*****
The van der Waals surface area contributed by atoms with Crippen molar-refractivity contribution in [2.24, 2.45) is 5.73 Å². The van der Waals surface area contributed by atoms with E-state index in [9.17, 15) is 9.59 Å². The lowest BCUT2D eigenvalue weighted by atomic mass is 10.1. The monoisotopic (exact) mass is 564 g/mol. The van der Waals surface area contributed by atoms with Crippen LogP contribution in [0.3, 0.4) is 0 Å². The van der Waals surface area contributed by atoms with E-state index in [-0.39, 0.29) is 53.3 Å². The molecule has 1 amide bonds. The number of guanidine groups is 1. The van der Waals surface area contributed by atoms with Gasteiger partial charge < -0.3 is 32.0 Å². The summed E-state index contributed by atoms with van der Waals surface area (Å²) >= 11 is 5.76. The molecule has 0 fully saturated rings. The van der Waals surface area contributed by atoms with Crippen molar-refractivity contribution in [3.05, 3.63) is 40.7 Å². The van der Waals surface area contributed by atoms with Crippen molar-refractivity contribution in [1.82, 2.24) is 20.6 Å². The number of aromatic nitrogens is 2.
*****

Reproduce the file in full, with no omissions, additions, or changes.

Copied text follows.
The van der Waals surface area contributed by atoms with Crippen molar-refractivity contribution in [2.24, 2.45) is 5.73 Å². The van der Waals surface area contributed by atoms with E-state index in [9.17, 15) is 9.59 Å². The lowest BCUT2D eigenvalue weighted by atomic mass is 10.1. The monoisotopic (exact) mass is 564 g/mol. The van der Waals surface area contributed by atoms with Crippen LogP contribution in [0.3, 0.4) is 0 Å². The van der Waals surface area contributed by atoms with E-state index in [-0.39, 0.29) is 53.3 Å². The molecule has 1 amide bonds. The number of guanidine groups is 1. The van der Waals surface area contributed by atoms with Gasteiger partial charge < -0.3 is 32.0 Å². The summed E-state index contributed by atoms with van der Waals surface area (Å²) >= 11 is 5.76. The molecule has 0 fully saturated rings. The van der Waals surface area contributed by atoms with Crippen molar-refractivity contribution in [3.05, 3.63) is 40.7 Å². The van der Waals surface area contributed by atoms with Crippen molar-refractivity contribution in [1.82, 2.24) is 20.6 Å². The number of aromatic nitrogens is 2.